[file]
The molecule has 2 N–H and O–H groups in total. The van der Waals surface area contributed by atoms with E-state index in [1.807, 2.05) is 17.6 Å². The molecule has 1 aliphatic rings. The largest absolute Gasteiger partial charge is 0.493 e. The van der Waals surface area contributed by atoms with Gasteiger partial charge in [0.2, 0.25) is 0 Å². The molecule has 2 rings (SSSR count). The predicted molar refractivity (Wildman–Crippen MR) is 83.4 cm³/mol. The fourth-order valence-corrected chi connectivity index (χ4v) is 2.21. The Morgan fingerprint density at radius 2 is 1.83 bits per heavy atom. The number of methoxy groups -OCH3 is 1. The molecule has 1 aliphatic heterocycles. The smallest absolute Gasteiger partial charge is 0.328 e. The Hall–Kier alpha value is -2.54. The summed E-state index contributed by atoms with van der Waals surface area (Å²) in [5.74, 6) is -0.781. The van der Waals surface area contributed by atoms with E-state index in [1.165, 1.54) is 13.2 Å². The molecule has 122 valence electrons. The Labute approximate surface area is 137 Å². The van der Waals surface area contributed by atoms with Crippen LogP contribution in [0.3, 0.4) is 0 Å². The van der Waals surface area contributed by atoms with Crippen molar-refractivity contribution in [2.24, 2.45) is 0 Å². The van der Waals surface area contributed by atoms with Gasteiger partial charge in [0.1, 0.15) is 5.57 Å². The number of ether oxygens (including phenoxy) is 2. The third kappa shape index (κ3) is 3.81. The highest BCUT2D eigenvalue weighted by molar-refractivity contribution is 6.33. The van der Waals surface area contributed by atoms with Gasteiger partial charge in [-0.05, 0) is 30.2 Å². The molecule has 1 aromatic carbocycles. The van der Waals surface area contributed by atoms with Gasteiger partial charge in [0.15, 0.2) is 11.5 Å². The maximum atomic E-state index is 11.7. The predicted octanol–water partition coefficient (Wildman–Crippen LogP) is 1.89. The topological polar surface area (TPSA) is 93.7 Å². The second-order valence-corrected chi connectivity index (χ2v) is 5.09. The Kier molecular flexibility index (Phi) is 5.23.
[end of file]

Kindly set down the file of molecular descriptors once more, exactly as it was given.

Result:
The molecule has 2 N–H and O–H groups in total. The van der Waals surface area contributed by atoms with E-state index in [1.807, 2.05) is 17.6 Å². The molecule has 1 aliphatic rings. The largest absolute Gasteiger partial charge is 0.493 e. The van der Waals surface area contributed by atoms with Gasteiger partial charge in [0.2, 0.25) is 0 Å². The molecule has 2 rings (SSSR count). The predicted molar refractivity (Wildman–Crippen MR) is 83.4 cm³/mol. The fourth-order valence-corrected chi connectivity index (χ4v) is 2.21. The Morgan fingerprint density at radius 2 is 1.83 bits per heavy atom. The number of methoxy groups -OCH3 is 1. The molecule has 1 aliphatic heterocycles. The smallest absolute Gasteiger partial charge is 0.328 e. The Hall–Kier alpha value is -2.54. The summed E-state index contributed by atoms with van der Waals surface area (Å²) in [5.74, 6) is -0.781. The van der Waals surface area contributed by atoms with E-state index in [1.165, 1.54) is 13.2 Å². The molecule has 122 valence electrons. The Labute approximate surface area is 137 Å². The van der Waals surface area contributed by atoms with Crippen LogP contribution in [0.3, 0.4) is 0 Å². The van der Waals surface area contributed by atoms with Crippen molar-refractivity contribution in [2.24, 2.45) is 0 Å². The van der Waals surface area contributed by atoms with Gasteiger partial charge in [0.1, 0.15) is 5.57 Å². The number of ether oxygens (including phenoxy) is 2. The third kappa shape index (κ3) is 3.81. The highest BCUT2D eigenvalue weighted by molar-refractivity contribution is 6.33. The van der Waals surface area contributed by atoms with Gasteiger partial charge in [-0.05, 0) is 30.2 Å². The molecule has 1 aromatic carbocycles. The van der Waals surface area contributed by atoms with Gasteiger partial charge in [0.15, 0.2) is 11.5 Å². The maximum atomic E-state index is 11.7. The predicted octanol–water partition coefficient (Wildman–Crippen LogP) is 1.89. The topological polar surface area (TPSA) is 93.7 Å². The second-order valence-corrected chi connectivity index (χ2v) is 5.09. The Kier molecular flexibility index (Phi) is 5.23.